37.           It is essential that, in the event of a flight emergency while the plane is airborne, the rescue of the person being deported is not impeded. Consequently, it must be possible to remove immediately any means restricting the freedom of movement of the deportee, upon an order from the crew.

 

                Account should also be taken of the health risks connected with the so-called “economy-class syndrome” in the case of persons who are confined to their seats for long periods[7].

 

 

38.           Two particular points were of concern to the CPT after visits to certain countries: the wearing of masks by deportation escorts and the use, by the latter, of incapacitating or irritant gases to remove immigration detainees from their cells in order to transfer them to the aircraft. 

 

                In the CPT’s opinion, security considerations can never serve to justify escort staff wearing masks during deportation operations.  This practice is highly undesirable, since it could make it very difficult to ascertain who is responsible in the event of allegations of ill-treatment.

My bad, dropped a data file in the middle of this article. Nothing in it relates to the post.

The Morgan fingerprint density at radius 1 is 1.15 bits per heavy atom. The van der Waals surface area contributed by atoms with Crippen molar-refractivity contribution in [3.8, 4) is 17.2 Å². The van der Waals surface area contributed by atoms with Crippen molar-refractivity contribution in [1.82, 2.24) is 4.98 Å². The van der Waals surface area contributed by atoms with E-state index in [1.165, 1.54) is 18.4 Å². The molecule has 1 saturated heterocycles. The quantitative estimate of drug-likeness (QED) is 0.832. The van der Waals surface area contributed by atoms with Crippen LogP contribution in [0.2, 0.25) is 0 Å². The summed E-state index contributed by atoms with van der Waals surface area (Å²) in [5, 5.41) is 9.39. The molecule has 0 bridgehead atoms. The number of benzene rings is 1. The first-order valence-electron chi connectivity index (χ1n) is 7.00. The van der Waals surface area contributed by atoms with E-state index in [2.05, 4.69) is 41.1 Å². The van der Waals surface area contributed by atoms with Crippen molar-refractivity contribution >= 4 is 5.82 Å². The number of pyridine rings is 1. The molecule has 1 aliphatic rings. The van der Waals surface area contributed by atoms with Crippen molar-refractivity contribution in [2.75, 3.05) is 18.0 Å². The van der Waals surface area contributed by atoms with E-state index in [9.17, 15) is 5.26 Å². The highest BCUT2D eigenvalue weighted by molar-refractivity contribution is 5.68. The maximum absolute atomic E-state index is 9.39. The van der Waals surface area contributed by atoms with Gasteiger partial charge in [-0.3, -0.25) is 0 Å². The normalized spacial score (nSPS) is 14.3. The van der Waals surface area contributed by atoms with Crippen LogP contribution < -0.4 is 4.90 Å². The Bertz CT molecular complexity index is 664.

The CPT also has very serious reservations about the use of incapacitating or irritant gases to bring recalcitrant detainees under control in order to remove them from their cells and transfer them to the aircraft.  The use of such gases in very confined spaces, such as cells, entails manifest risks to the health of both the detainee and the staff concerned.  Staff should be trained in other control techniques (for instance, manual control techniques or the use of shields) to immobilise a recalcitrant detainee.

 

 

39.           Certain incidents that have occurred during deportation operations have highlighted the importance of allowing immigration detainees to undergo a medical examination before the decision to deport them is implemented.  This precaution is particularly necessary when the use of force and/or special measures is envisaged.